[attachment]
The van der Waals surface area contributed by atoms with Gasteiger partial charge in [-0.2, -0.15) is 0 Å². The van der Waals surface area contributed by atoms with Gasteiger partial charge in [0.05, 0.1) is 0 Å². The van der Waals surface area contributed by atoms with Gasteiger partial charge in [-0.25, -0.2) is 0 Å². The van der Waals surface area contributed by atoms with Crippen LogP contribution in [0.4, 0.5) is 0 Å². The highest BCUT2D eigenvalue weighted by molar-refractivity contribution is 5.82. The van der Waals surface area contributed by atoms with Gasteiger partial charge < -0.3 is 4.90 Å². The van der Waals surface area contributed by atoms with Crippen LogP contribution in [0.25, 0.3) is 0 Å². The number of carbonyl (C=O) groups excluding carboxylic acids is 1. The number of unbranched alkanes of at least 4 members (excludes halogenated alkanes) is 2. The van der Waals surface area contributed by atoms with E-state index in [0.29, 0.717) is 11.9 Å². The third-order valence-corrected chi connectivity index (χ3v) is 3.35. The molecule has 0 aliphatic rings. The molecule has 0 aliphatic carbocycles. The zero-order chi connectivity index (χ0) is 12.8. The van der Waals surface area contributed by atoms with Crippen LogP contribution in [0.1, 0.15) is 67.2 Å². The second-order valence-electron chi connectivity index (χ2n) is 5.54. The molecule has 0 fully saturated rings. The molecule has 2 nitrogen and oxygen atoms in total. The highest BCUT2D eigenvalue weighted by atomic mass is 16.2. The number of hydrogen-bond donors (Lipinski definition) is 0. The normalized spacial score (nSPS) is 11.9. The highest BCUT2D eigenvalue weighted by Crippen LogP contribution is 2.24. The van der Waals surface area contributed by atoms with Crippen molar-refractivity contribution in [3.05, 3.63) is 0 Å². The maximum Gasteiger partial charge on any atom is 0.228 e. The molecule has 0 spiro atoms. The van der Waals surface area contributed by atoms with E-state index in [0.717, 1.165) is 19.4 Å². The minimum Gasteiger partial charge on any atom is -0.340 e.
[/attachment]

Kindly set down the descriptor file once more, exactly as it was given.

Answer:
The van der Waals surface area contributed by atoms with Gasteiger partial charge in [-0.2, -0.15) is 0 Å². The van der Waals surface area contributed by atoms with Gasteiger partial charge in [0.05, 0.1) is 0 Å². The van der Waals surface area contributed by atoms with Gasteiger partial charge in [-0.25, -0.2) is 0 Å². The van der Waals surface area contributed by atoms with Crippen LogP contribution in [0.4, 0.5) is 0 Å². The highest BCUT2D eigenvalue weighted by molar-refractivity contribution is 5.82. The van der Waals surface area contributed by atoms with Gasteiger partial charge < -0.3 is 4.90 Å². The van der Waals surface area contributed by atoms with Crippen LogP contribution in [0.25, 0.3) is 0 Å². The number of carbonyl (C=O) groups excluding carboxylic acids is 1. The number of unbranched alkanes of at least 4 members (excludes halogenated alkanes) is 2. The van der Waals surface area contributed by atoms with E-state index in [0.29, 0.717) is 11.9 Å². The third-order valence-corrected chi connectivity index (χ3v) is 3.35. The molecule has 0 aliphatic rings. The molecule has 0 aliphatic carbocycles. The zero-order chi connectivity index (χ0) is 12.8. The van der Waals surface area contributed by atoms with Crippen LogP contribution in [0.1, 0.15) is 67.2 Å². The second-order valence-electron chi connectivity index (χ2n) is 5.54. The molecule has 0 fully saturated rings. The molecule has 2 nitrogen and oxygen atoms in total. The highest BCUT2D eigenvalue weighted by atomic mass is 16.2. The number of hydrogen-bond donors (Lipinski definition) is 0. The normalized spacial score (nSPS) is 11.9. The highest BCUT2D eigenvalue weighted by Crippen LogP contribution is 2.24. The van der Waals surface area contributed by atoms with Crippen molar-refractivity contribution in [3.05, 3.63) is 0 Å². The maximum Gasteiger partial charge on any atom is 0.228 e. The molecule has 0 spiro atoms. The van der Waals surface area contributed by atoms with E-state index in [0.717, 1.165) is 19.4 Å². The minimum Gasteiger partial charge on any atom is -0.340 e.